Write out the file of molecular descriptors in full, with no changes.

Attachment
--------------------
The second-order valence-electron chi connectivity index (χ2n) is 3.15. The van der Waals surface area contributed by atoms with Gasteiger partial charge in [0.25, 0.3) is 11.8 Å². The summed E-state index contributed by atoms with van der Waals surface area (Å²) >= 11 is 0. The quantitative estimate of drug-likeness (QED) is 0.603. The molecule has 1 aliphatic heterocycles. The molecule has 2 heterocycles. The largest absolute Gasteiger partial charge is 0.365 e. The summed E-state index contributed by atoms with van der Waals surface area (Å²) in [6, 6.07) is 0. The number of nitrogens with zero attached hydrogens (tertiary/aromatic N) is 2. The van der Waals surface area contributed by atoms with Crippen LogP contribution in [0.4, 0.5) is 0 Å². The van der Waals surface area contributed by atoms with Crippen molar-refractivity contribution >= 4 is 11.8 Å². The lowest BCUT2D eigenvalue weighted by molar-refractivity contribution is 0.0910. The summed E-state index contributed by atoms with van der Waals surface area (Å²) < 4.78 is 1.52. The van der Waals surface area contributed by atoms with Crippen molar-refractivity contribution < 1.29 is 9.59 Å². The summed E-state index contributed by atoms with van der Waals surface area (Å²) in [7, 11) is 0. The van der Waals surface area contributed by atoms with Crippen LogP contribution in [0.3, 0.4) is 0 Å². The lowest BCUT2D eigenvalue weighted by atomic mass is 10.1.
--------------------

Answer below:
The second-order valence-electron chi connectivity index (χ2n) is 3.15. The van der Waals surface area contributed by atoms with Gasteiger partial charge in [0.25, 0.3) is 11.8 Å². The summed E-state index contributed by atoms with van der Waals surface area (Å²) >= 11 is 0. The quantitative estimate of drug-likeness (QED) is 0.603. The molecule has 1 aliphatic heterocycles. The molecule has 2 heterocycles. The largest absolute Gasteiger partial charge is 0.365 e. The summed E-state index contributed by atoms with van der Waals surface area (Å²) in [6, 6.07) is 0. The number of nitrogens with zero attached hydrogens (tertiary/aromatic N) is 2. The van der Waals surface area contributed by atoms with Crippen LogP contribution in [0.4, 0.5) is 0 Å². The van der Waals surface area contributed by atoms with Crippen molar-refractivity contribution >= 4 is 11.8 Å². The lowest BCUT2D eigenvalue weighted by molar-refractivity contribution is 0.0910. The summed E-state index contributed by atoms with van der Waals surface area (Å²) < 4.78 is 1.52. The van der Waals surface area contributed by atoms with Crippen molar-refractivity contribution < 1.29 is 9.59 Å². The summed E-state index contributed by atoms with van der Waals surface area (Å²) in [7, 11) is 0. The van der Waals surface area contributed by atoms with Crippen LogP contribution in [0.3, 0.4) is 0 Å². The lowest BCUT2D eigenvalue weighted by atomic mass is 10.1.